In resource-limited settings such as Southern Africa, malnutrition and infectious diseases need to be an integral part of thinking about early childhood interventions. AIR conducted a cluster-randomized trial to test the feasibility and preliminary impact of a package of community-based early childhood services in a rural area of Southern Province, Zambia.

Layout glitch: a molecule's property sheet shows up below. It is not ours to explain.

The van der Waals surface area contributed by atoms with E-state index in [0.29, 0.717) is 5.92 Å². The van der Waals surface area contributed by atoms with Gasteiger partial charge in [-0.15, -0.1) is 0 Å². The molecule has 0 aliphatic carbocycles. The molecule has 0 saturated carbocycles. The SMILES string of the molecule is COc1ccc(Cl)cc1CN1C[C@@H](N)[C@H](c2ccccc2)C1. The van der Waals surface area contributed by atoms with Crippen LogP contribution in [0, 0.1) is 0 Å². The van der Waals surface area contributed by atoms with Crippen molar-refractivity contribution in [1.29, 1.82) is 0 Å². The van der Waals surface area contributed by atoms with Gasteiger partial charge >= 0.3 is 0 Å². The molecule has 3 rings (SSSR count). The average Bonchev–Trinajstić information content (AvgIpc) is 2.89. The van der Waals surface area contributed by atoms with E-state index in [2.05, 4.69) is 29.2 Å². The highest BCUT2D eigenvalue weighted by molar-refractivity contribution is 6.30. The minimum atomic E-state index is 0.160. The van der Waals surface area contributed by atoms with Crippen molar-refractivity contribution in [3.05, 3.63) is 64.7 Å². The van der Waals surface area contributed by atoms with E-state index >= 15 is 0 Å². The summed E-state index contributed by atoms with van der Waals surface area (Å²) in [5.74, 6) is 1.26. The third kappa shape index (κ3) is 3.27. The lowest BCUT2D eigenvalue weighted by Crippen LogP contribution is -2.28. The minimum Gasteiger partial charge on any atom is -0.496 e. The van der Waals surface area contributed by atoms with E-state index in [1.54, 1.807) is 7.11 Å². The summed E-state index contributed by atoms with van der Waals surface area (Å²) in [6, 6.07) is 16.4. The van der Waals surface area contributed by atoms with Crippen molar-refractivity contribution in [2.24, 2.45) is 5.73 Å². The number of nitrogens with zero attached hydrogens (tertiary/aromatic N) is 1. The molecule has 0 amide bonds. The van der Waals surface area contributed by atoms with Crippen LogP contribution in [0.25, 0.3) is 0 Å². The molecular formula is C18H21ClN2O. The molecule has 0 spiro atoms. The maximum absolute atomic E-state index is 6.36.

As part of the trial, 500 households in communities randomized to the intervention group received two main services: 1) biweekly visits from a local health worker who screened and referred children for management of infections and malnutrition; and 2) an invitation to attend a biweekly mothers’ group meeting based on cognitive stimulation and play practices, child nutrition and cooking practices. Groups self-organized and elected a mother volunteer who was mentored by the community health worker on the curriculum and its implementation. The study was led by Boston University in collaboration with ZCAHRD and AIR, and it was extended for one more year through a Policy Research Fund DFID grant to evaluate the longer term impacts of mother groups on child development.